Tag Archives: The Yard Theatre

“Multiple Casualty Incident” at the Yard Theatre

A group of medics training to work in a disaster zone guarantees plenty of drama in Sami Ibrahim’s new play. As four characters read out scenarios and role-plays to prepare for a future far away, their pasts, and the here and now, come into focus.

The scenes are super short but director Jaz Woodcock-Stewart still provides time for the audience to think. There are a lot of questions about motives, of course we assume all are well intentioned. And the impact of corruption within the charity they work for could be the subject of a play itself.

As we get to know the quartet, their personal lives are explored in detail. Ibrahim has created great roles. Dan, played by Peter Corboy, is an effective comic character and developed wonderfully. The group facilitator, Nicki, has the chaos under her calm exterior skilfully portrayed by Mariah Louca. 

The focus of the play though, is Khaled and Sarah, who start a romance that Luca Kamleh Chapman and Rosa Robson excel at depicting. There’s an age gap between them, as well as differences in race and religion – but none of this is overplayed. Fathers feature big for both, two very different legacies that weigh heavily. But the audience isn’t clear if this is enough to bring them together, or even if Sarah is telling the truth about what happened to her Dad.

The role-plays, and the gap between fiction and reality, are used to great effect with tension mounting terrifically. As the exercises are acted out, the characters’ “improvisation” becoming better – and more aggressive – everything starts to blur. Sarah even gets Khaled’s name wrong at one point.  Confusion is deliberate and brilliantly handled by Woodcock-Stewart. Similarly, the TVs that are the main feature of Rosie Elnile’s design: of course it makes sense the trainees are filmed, but the screens come to dominate and cleverly obscure our view.

Multiple Casualty Incident is a play of considerable wit, as well as passion, and intelligence. As well as being funny and sexy, the games it plays with the audience raise important questions about prejudices. Imagining drama used in this very different context reminds us of its raw power. If there’s a flaw here, it’s that Ibrahim doesn’t quite know how to finish the play… then again, I can’t say I wanted it to end.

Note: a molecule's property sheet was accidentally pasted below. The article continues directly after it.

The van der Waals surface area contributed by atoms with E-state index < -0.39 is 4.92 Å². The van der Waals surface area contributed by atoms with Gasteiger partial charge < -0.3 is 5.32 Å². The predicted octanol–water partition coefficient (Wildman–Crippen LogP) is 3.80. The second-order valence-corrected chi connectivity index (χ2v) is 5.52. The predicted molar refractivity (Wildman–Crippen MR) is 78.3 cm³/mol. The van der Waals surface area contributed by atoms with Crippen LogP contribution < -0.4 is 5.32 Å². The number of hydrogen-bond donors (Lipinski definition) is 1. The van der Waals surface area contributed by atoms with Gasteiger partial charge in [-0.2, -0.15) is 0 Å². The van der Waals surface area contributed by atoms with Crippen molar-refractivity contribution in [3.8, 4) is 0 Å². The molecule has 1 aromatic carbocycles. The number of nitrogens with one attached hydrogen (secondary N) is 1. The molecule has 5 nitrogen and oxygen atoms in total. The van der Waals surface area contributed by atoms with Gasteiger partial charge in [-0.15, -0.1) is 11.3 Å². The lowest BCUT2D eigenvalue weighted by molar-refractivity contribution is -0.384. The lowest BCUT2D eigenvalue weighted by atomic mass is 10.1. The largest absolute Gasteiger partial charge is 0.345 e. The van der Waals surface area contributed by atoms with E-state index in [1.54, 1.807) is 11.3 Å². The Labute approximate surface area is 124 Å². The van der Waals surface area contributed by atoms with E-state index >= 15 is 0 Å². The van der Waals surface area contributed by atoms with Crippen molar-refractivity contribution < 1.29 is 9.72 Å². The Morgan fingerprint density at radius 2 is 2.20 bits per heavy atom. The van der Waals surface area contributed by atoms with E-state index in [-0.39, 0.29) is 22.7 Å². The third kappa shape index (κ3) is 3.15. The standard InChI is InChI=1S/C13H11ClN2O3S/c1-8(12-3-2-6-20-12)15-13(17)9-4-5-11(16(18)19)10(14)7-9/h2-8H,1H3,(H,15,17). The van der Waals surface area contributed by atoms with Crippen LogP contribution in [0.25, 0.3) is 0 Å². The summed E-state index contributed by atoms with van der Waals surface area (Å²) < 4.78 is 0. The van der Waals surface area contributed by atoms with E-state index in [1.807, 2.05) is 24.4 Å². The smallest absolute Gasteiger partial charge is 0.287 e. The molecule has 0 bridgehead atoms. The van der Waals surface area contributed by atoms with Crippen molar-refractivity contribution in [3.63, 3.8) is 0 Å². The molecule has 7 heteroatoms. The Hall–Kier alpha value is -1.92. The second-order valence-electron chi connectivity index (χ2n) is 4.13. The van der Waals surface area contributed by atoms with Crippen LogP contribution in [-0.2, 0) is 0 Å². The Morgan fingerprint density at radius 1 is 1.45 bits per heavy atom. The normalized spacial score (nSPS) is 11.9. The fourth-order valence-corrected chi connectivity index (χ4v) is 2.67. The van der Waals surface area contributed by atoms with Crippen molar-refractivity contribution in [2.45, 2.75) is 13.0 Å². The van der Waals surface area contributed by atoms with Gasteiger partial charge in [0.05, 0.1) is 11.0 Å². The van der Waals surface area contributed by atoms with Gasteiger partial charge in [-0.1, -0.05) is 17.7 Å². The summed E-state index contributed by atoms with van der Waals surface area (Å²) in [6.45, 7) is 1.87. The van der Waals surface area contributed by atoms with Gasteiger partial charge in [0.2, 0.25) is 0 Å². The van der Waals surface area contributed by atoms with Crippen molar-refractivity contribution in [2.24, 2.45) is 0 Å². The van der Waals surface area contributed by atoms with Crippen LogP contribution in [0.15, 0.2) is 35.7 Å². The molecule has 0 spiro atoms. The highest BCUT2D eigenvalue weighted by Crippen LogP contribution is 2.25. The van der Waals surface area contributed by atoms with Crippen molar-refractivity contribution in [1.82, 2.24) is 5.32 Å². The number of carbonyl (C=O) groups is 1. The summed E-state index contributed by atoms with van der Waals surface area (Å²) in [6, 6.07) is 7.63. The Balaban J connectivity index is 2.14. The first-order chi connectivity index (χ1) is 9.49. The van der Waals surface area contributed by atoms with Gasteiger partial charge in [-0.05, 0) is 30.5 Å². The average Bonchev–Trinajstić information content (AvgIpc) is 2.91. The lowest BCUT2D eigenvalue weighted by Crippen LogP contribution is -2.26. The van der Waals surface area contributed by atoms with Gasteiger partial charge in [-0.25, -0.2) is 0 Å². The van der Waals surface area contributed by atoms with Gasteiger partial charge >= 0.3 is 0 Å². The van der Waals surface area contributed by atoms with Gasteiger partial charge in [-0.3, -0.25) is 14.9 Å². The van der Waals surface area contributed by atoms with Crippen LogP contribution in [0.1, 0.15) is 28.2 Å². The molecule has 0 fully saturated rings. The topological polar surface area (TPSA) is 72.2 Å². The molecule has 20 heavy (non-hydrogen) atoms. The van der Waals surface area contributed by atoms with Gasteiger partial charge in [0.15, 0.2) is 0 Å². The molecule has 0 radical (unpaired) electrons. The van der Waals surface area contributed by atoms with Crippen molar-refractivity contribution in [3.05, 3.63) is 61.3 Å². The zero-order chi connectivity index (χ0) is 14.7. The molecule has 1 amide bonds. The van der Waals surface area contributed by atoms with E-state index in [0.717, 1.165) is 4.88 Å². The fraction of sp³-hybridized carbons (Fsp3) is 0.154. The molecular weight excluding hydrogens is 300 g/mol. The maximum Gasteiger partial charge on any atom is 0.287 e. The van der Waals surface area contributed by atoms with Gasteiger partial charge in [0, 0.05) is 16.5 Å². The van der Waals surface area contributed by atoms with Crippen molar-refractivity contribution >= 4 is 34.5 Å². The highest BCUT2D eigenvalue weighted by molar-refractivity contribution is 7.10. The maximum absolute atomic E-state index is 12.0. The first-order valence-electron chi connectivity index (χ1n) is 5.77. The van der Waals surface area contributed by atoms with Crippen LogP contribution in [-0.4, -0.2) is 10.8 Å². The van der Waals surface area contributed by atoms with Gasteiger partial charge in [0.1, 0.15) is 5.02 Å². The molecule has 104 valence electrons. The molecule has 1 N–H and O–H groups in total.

Until 8 June 2024


Photo by Marc Brenner

“The Flea” at the Yard Theatre

The Cleveland Street scandal of 1889 concerned a male brothel in Fitzrovia, and the characters in this play either worked or visited there or investigated it. But, playwright James Fritz aims for a very different kind of historical drama and is open about not always following facts. Both its look, and bold direction from Jay Miller, provide originality for the production. Yet just as good, beneath the style, there’s fine storytelling and an intelligent engagement with history.

In this tale about the exploitation and persecution of gay men, the smartest move is to focus it on a woman – the mother of one of the boys who prostituted themselves. Doing an excellent job, Norah Lopez Holden plays Emily Swinscow, serving as our narrator and reminding us that this is an unpleasant story about desperate people forced into sex work. A lot about the production is cool, but this mother’s care for her son provides warm emotion.

The five-strong cast all take on more than one role and much of the casting stimulates through its sharp eye on class distinctions. To take the most obvious example, Lopez Holden also makes an appearance as Queen Victoria, showing how the scandal reached the highest levels of society. But note, Victoria shares Swinscow’s concerns for family. The monarch tries to make a deal with God to protect her grandson, even though it is the wrong thing to do.

Yes, God… they makes an appearance in the play, too. And let’s just say that Victoria gets very excited about the chat. Scott Karim does a divine job in the role, and it isn’t The Flea’s only crazy moment. Showing great skill, Connor Finch, Séamus McLean Ross and Sonny Poon Tip all join in the fast-paced, often comic, action. Miller makes sure it’s always clear what is going on. And there’s also considerable sympathy for all involved.

Sonny Poon Tip and Séamus McLean Ross